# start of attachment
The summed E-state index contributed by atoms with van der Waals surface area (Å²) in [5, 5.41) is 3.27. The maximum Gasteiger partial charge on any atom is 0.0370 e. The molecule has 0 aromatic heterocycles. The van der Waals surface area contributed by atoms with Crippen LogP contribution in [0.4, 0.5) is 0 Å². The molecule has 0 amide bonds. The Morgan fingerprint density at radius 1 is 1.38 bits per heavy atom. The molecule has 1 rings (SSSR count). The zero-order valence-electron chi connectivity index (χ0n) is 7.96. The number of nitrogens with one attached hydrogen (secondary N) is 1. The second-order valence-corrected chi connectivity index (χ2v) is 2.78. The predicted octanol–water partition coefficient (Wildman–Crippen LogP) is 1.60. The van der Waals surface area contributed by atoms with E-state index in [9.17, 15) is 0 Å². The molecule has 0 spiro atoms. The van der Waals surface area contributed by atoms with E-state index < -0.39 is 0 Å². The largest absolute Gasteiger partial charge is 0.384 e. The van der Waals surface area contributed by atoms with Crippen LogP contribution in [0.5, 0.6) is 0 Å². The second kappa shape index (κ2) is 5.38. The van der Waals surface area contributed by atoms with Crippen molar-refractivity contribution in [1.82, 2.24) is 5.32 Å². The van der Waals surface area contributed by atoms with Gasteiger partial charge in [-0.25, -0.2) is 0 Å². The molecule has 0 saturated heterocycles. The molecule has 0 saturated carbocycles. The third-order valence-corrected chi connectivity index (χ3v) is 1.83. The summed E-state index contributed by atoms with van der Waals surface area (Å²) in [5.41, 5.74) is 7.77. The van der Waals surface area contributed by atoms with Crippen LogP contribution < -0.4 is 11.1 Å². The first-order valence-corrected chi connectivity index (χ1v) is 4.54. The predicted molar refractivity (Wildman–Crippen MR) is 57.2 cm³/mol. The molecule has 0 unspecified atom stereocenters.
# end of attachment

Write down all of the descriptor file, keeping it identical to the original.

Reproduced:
The summed E-state index contributed by atoms with van der Waals surface area (Å²) in [5, 5.41) is 3.27. The maximum Gasteiger partial charge on any atom is 0.0370 e. The molecule has 0 aromatic heterocycles. The van der Waals surface area contributed by atoms with Crippen LogP contribution in [0.4, 0.5) is 0 Å². The molecule has 0 amide bonds. The Morgan fingerprint density at radius 1 is 1.38 bits per heavy atom. The molecule has 1 rings (SSSR count). The zero-order valence-electron chi connectivity index (χ0n) is 7.96. The number of nitrogens with one attached hydrogen (secondary N) is 1. The second-order valence-corrected chi connectivity index (χ2v) is 2.78. The predicted octanol–water partition coefficient (Wildman–Crippen LogP) is 1.60. The van der Waals surface area contributed by atoms with E-state index in [9.17, 15) is 0 Å². The molecule has 0 spiro atoms. The van der Waals surface area contributed by atoms with E-state index < -0.39 is 0 Å². The largest absolute Gasteiger partial charge is 0.384 e. The van der Waals surface area contributed by atoms with Crippen LogP contribution in [0.5, 0.6) is 0 Å². The second kappa shape index (κ2) is 5.38. The van der Waals surface area contributed by atoms with Crippen molar-refractivity contribution in [1.82, 2.24) is 5.32 Å². The van der Waals surface area contributed by atoms with Gasteiger partial charge in [-0.25, -0.2) is 0 Å². The molecule has 0 saturated heterocycles. The molecule has 0 saturated carbocycles. The third-order valence-corrected chi connectivity index (χ3v) is 1.83. The summed E-state index contributed by atoms with van der Waals surface area (Å²) in [5.41, 5.74) is 7.77. The van der Waals surface area contributed by atoms with Crippen LogP contribution < -0.4 is 11.1 Å². The first-order valence-corrected chi connectivity index (χ1v) is 4.54. The predicted molar refractivity (Wildman–Crippen MR) is 57.2 cm³/mol. The molecule has 0 unspecified atom stereocenters.